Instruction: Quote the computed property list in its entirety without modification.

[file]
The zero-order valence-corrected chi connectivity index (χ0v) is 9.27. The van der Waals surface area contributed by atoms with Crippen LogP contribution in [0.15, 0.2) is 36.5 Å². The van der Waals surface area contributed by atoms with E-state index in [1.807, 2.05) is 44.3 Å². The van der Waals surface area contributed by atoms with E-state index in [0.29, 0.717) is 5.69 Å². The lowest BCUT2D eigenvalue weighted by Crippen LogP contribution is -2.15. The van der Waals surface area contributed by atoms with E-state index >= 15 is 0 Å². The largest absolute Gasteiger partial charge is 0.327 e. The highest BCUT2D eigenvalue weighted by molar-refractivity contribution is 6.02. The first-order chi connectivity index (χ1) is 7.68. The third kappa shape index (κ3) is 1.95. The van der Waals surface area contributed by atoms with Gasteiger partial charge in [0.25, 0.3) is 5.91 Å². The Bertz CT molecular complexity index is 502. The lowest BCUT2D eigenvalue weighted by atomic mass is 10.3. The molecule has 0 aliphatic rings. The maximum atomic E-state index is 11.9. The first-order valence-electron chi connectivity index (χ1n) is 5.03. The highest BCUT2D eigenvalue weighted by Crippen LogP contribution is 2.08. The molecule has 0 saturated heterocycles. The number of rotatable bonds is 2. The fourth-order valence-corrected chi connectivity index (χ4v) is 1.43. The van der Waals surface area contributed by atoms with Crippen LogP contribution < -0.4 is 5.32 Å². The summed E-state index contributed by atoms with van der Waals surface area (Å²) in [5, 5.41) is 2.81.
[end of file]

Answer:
The zero-order valence-corrected chi connectivity index (χ0v) is 9.27. The van der Waals surface area contributed by atoms with Crippen LogP contribution in [0.15, 0.2) is 36.5 Å². The van der Waals surface area contributed by atoms with E-state index in [1.807, 2.05) is 44.3 Å². The van der Waals surface area contributed by atoms with E-state index in [0.29, 0.717) is 5.69 Å². The lowest BCUT2D eigenvalue weighted by Crippen LogP contribution is -2.15. The van der Waals surface area contributed by atoms with E-state index >= 15 is 0 Å². The largest absolute Gasteiger partial charge is 0.327 e. The highest BCUT2D eigenvalue weighted by molar-refractivity contribution is 6.02. The first-order chi connectivity index (χ1) is 7.68. The third kappa shape index (κ3) is 1.95. The van der Waals surface area contributed by atoms with Gasteiger partial charge in [0.25, 0.3) is 5.91 Å². The Bertz CT molecular complexity index is 502. The lowest BCUT2D eigenvalue weighted by atomic mass is 10.3. The molecule has 0 aliphatic rings. The maximum atomic E-state index is 11.9. The first-order valence-electron chi connectivity index (χ1n) is 5.03. The highest BCUT2D eigenvalue weighted by Crippen LogP contribution is 2.08. The molecule has 0 saturated heterocycles. The number of rotatable bonds is 2. The fourth-order valence-corrected chi connectivity index (χ4v) is 1.43. The van der Waals surface area contributed by atoms with Crippen LogP contribution < -0.4 is 5.32 Å². The summed E-state index contributed by atoms with van der Waals surface area (Å²) in [5, 5.41) is 2.81.